Daily Notes Pages

Credit to @johnknowles#1154 for sharing the link for this week's Dendron Reading Series

Where do you capture your random thoughts? Some carry around a journal, others jot it down on their phone, or the nearest writable surface (“napkin sketch”). For all, the problem of storing passing thoughts into permanent forms is a repetitive one.

For all of these permanent forms, the next problem is where to put them. A journal offers a protected place, offering a set of pages to fill. Using a post-it or loose-leaf paper risks being lost, so we might choose a location to store them, introducing another risk that we might forget the location.

Storing notes digitally requires placement decisions as well: which app? which folder? what title? How will we locate this thought again? We gain a tool though: the ability to search these notes by keyword. This gives us a “Get Out of Jail Free” card-we don’t have to remember where we put something, if we remember what we put in it. If we can remember some of the words we wrote, we can locate the thought.

Still, we might forget exactly what we wrote down. When we maintain knowledge bases, we can take additional steps to minimize the risk of losing the thought by choosing the right location, links, tags or title. But have you ever fumbled through what to call a note? Or struggled to think of a place to put it? Me too. All of this extra “metadata” that surrounds our data-our thoughts-is an extra cost to us.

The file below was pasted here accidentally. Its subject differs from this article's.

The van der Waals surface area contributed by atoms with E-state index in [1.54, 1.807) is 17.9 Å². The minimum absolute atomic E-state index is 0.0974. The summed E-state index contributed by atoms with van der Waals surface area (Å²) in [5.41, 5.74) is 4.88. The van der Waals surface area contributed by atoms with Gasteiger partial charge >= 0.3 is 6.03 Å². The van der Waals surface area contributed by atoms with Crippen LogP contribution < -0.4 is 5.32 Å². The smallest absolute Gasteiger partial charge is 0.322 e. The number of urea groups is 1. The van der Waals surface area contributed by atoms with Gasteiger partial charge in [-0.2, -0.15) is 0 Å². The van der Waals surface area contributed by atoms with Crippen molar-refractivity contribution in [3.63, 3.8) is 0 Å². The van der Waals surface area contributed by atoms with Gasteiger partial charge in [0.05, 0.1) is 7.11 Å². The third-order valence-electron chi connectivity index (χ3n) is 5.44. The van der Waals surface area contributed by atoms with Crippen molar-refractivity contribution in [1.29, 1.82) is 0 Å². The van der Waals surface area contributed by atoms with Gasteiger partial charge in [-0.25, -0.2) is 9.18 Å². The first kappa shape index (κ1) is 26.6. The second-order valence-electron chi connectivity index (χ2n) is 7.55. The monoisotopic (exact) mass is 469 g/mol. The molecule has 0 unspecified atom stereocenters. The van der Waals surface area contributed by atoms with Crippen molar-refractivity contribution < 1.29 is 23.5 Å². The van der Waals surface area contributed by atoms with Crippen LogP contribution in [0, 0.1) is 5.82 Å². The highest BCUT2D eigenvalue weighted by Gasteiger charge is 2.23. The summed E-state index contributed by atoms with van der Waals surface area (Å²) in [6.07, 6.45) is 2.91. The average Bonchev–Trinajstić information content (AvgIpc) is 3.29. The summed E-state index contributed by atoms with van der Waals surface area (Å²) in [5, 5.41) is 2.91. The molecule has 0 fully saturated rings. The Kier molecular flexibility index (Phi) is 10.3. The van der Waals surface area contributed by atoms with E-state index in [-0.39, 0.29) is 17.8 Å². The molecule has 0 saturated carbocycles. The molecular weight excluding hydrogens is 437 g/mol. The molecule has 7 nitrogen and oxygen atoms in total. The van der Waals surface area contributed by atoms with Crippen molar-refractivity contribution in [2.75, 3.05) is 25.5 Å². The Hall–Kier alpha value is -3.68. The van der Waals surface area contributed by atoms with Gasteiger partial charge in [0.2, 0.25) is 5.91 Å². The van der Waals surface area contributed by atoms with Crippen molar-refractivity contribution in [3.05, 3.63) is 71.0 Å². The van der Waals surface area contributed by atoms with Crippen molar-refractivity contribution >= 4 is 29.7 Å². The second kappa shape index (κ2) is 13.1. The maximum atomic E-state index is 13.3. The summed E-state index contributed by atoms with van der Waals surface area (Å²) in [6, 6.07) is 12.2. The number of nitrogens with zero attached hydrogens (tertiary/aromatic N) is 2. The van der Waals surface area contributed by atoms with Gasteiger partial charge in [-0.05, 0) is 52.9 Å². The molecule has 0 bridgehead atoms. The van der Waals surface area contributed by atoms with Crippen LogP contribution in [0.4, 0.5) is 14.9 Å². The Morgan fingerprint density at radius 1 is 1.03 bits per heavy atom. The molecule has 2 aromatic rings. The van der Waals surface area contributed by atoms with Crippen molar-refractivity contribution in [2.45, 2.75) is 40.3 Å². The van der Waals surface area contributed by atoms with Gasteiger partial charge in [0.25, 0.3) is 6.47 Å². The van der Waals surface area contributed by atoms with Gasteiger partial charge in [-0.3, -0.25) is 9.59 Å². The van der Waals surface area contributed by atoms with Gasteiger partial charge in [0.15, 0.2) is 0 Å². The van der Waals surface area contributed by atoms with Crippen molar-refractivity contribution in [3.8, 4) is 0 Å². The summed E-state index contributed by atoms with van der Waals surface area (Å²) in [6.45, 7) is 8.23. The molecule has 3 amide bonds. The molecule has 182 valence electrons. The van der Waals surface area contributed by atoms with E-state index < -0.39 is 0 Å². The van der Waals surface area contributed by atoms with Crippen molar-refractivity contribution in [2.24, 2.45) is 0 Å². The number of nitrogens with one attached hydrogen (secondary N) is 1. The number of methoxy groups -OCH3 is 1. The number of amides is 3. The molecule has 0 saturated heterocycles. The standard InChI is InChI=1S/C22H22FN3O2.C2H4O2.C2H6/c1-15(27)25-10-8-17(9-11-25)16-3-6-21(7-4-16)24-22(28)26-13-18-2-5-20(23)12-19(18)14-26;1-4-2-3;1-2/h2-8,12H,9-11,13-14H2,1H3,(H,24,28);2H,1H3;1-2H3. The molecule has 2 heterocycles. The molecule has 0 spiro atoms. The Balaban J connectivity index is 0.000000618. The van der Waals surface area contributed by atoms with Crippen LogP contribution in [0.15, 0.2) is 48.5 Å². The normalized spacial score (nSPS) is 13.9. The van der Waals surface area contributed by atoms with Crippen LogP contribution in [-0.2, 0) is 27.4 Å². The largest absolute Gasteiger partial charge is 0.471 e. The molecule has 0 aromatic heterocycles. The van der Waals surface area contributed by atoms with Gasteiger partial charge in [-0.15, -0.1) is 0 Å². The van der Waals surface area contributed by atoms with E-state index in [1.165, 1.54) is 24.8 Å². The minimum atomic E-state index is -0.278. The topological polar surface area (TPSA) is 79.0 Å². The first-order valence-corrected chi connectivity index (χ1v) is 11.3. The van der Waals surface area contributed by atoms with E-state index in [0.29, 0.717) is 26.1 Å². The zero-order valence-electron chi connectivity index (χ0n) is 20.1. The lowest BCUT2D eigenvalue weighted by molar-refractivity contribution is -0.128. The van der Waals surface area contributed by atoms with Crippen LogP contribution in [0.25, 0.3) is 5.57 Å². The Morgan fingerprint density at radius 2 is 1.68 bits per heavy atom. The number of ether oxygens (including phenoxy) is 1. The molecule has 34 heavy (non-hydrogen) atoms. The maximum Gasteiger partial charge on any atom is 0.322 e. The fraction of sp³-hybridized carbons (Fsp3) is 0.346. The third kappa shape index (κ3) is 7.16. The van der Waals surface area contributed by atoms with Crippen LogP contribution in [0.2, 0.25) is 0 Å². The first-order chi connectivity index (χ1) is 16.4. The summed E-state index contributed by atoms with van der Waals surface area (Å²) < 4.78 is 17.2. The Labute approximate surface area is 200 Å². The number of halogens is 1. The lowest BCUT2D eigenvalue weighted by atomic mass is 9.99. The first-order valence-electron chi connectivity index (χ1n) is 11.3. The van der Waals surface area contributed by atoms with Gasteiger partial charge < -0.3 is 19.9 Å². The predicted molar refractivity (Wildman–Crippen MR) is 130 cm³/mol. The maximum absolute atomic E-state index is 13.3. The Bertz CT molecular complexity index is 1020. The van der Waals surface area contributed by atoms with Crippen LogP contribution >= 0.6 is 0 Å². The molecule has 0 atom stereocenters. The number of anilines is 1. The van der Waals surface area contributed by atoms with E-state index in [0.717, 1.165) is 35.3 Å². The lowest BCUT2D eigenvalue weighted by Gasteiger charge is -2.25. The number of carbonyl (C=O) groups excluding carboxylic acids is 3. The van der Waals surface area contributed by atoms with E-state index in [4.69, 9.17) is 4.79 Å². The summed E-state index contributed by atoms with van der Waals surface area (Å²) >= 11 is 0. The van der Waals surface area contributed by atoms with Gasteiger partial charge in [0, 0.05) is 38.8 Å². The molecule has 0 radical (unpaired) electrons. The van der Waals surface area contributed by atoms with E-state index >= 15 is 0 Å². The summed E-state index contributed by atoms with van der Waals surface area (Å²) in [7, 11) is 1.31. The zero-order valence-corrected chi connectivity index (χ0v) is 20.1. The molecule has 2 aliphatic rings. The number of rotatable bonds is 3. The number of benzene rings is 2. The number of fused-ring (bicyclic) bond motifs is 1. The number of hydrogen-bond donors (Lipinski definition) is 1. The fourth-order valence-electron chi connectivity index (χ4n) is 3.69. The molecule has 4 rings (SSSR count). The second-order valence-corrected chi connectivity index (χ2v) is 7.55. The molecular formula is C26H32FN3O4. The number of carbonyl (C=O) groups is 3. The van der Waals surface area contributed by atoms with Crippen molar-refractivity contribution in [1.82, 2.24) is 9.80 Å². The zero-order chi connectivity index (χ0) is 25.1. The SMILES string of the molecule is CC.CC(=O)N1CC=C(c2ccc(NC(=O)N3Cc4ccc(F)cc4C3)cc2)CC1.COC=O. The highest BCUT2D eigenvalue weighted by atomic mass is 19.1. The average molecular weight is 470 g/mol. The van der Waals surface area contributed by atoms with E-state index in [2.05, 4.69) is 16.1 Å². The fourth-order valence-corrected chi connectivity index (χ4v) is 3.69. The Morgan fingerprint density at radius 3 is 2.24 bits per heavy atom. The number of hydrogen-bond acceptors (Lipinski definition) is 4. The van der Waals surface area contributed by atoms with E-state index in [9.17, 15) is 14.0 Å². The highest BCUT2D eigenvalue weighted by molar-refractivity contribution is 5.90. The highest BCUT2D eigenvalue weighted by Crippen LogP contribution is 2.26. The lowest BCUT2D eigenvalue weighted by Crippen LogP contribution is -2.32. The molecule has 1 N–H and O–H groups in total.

Because of this cost, we each develop our own strategies to balance letting ideas flow and taking steps to file them correctly. We choose the breadcrumbs we will leave (links, folders, tags, titles, keywords, etc). This to me is the most exciting component of PKM at the moment: that we are actively strategizing how to best go about organizing our stored units of thought.

And we’re doing so together. There is discussion in communities like Discord and Twitter, courses being developed, books being written—knowledge about knowledge management is being generated and shared, at an unprecedented rate and tools are being developed targeting knowledge management at an accelerating rate as well. You could say that we are compounding thought about how to compound thought. Pretty cool, if you ask me.